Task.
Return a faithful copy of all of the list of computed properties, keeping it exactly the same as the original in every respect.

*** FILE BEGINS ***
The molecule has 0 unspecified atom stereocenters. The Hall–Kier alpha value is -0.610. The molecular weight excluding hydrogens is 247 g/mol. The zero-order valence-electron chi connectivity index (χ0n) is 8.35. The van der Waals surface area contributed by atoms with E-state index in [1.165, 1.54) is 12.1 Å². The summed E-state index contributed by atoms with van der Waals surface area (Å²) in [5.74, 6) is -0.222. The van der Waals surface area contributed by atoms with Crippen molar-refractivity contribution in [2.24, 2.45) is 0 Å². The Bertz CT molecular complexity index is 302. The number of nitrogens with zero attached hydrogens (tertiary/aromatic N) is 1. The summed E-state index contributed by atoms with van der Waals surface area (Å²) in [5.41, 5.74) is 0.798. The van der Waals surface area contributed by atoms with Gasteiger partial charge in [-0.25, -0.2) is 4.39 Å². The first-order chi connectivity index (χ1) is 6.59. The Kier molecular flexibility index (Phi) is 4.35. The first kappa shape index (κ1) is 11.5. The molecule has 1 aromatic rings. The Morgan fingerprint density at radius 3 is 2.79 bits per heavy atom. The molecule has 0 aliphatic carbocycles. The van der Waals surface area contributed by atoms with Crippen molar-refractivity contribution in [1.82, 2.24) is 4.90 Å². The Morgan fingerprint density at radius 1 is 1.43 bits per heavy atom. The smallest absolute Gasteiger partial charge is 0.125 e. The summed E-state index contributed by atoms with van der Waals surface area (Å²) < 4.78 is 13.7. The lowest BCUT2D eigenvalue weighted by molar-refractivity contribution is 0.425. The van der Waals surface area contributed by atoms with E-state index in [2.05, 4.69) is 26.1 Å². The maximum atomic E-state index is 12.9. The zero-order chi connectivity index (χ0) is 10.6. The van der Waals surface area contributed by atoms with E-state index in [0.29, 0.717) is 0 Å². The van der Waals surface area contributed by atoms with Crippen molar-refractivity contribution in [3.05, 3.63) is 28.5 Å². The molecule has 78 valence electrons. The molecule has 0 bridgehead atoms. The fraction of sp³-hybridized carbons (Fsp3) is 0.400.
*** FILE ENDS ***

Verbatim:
The molecule has 0 unspecified atom stereocenters. The Hall–Kier alpha value is -0.610. The molecular weight excluding hydrogens is 247 g/mol. The zero-order valence-electron chi connectivity index (χ0n) is 8.35. The van der Waals surface area contributed by atoms with E-state index in [1.165, 1.54) is 12.1 Å². The summed E-state index contributed by atoms with van der Waals surface area (Å²) in [5.74, 6) is -0.222. The van der Waals surface area contributed by atoms with Crippen molar-refractivity contribution in [2.24, 2.45) is 0 Å². The Bertz CT molecular complexity index is 302. The number of nitrogens with zero attached hydrogens (tertiary/aromatic N) is 1. The summed E-state index contributed by atoms with van der Waals surface area (Å²) in [5.41, 5.74) is 0.798. The van der Waals surface area contributed by atoms with Gasteiger partial charge in [-0.25, -0.2) is 4.39 Å². The first-order chi connectivity index (χ1) is 6.59. The Kier molecular flexibility index (Phi) is 4.35. The first kappa shape index (κ1) is 11.5. The molecule has 1 aromatic rings. The Morgan fingerprint density at radius 3 is 2.79 bits per heavy atom. The molecule has 0 aliphatic carbocycles. The van der Waals surface area contributed by atoms with Crippen molar-refractivity contribution in [1.82, 2.24) is 4.90 Å². The Morgan fingerprint density at radius 1 is 1.43 bits per heavy atom. The smallest absolute Gasteiger partial charge is 0.125 e. The summed E-state index contributed by atoms with van der Waals surface area (Å²) < 4.78 is 13.7. The lowest BCUT2D eigenvalue weighted by molar-refractivity contribution is 0.425. The van der Waals surface area contributed by atoms with E-state index in [2.05, 4.69) is 26.1 Å². The maximum atomic E-state index is 12.9. The zero-order chi connectivity index (χ0) is 10.6. The van der Waals surface area contributed by atoms with E-state index in [0.29, 0.717) is 0 Å². The van der Waals surface area contributed by atoms with Crippen molar-refractivity contribution in [3.05, 3.63) is 28.5 Å². The molecule has 78 valence electrons. The molecule has 0 bridgehead atoms. The fraction of sp³-hybridized carbons (Fsp3) is 0.400.